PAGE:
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How to Spoof-proof Your Logins : Page 4

Who's accessing your Web applications? If you think only humans are registering and logging in, you may be surprised. Learn how to teach your application to differentiate between humans and machines and reject automated registration and login requests.


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Creating a Hash Value
Next, you need a hashing algorithm to create the hash value for the random string passed into this function. However, that doesn't solve all the problems. A spoofer can easily spot the vulnerability in this technique once he notices that all the page does is send a hashed version of a string to the client, comparing that with the hashed version of whatever the user entered. He can create a spoof to:

  • Post a hash version of any string he chooses.
  • Post his chosen string in clear text to the server's processing logic.
All that the processing logic does is:

  • Hash the clear text.
  • Compare that value with the posted hash value.
So, you need a way to prevent the spoofer from simply hashing any string he chooses. Yet, because hashes are a "one-way" function, you need to be able to verify that the hash could only have been generated from your application.

Creating a Unique Hash
This is where a Machine Authentication Check (MAC) comes in handy. Just as the name implies, a MAC is a technique to generate a unique hash value that could only come from one particular machine. You append this unique value to the plain text before hashing the whole message. When you do that, only the machine that knows the secret key can verify the hash. No one else will know how to generate the exact same hash even if they know the plain text message. Here are the steps:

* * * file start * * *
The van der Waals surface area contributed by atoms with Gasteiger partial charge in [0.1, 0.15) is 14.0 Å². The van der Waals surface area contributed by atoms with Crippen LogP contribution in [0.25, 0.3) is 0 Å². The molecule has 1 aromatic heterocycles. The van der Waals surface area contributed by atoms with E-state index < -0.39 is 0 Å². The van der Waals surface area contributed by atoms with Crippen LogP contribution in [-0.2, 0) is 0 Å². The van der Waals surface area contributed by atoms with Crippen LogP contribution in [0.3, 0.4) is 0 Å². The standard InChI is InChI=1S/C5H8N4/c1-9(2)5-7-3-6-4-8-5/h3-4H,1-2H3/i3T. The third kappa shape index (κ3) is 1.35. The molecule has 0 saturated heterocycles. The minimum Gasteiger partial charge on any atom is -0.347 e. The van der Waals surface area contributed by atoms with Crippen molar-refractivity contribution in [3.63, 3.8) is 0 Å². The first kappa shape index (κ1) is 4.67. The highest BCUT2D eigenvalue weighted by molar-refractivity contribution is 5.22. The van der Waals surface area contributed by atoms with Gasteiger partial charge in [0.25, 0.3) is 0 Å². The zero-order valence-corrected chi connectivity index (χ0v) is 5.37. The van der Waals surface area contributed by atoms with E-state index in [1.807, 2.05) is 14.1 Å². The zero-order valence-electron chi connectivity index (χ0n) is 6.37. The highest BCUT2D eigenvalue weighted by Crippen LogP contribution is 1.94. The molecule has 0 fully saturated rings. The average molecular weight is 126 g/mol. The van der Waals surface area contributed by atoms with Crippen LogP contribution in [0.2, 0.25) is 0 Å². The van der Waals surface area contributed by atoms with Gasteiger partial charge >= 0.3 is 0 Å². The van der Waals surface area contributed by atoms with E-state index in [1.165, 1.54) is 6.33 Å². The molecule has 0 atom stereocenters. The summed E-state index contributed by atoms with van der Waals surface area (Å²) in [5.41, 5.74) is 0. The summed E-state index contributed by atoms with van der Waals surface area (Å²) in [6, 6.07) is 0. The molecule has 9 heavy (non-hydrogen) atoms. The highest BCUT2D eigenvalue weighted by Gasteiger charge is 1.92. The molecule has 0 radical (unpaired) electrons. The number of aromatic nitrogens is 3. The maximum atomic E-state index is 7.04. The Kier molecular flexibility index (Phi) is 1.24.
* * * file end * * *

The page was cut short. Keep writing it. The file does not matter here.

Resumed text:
1. Generate a unique GUID key (MAC key) with the Guid.NewGuid function.
  2. Save this MAC key in the Web.Config file of the application.
  3. Retrieve the stored MAC key and append it to the string you want to hash.
  4. Hash the entire message.
  5. Save the message in a cookie.
  6. To verify, all your form needs to do is to HTTP-POST the string that the user entered for verification.
  7. When the application receives this string, append the same MAC key from the Web.Config file to the end of this string.
  8. Hash the whole message.
  9. Retrieve the cookie value from the HTTP Request Headers and compare the message in Point (8) with the cookie value in Point (4)
  10. If the values don't match, you either have a spoof or the user simply read or entered the captcha text incorrectly.
As you can see from the steps below, no one can produce the same hash even for the same plain text if they do not know what the MAC key is. This prevents Man-In-the-Middle (MITM) attacks as well. In fact, the ASP.NET EnableViewStateMAC command uses this model to provide added security against MITM attacks. Here's the code for the hashing function, which you'll find in the RandomStringGenerator.vb class file in the downloadable code:

Public Shared Function HashMACMe(ByVal s As String) _ As String Dim b As Byte Dim HashValue() As Byte Dim retString As String ' Create a new instance of the UnicodeEncoding ' class to convert the string into an array of ' Unicode bytes Dim UE As New UnicodeEncoding 'Convert the string into an array of bytes. Dim MessageBytes As Byte() = UE.GetBytes(s & _ AppSettings("MACKey")) ' Create a new instance of the SHA1Managed class ' to create the hash value. Dim SHhash As New SHA1Managed ' Create the hash value from the array of bytes. HashValue = SHhash.ComputeHash(MessageBytes) ' Return a hexadecimal representation of the string For Each b In HashValue retString += b.ToString("X2") Next Return retString End Function

The code reads the MAC key from the web.config file and appends it to the initial string before hashing the final output message. The page sends that hash value as a cookie.



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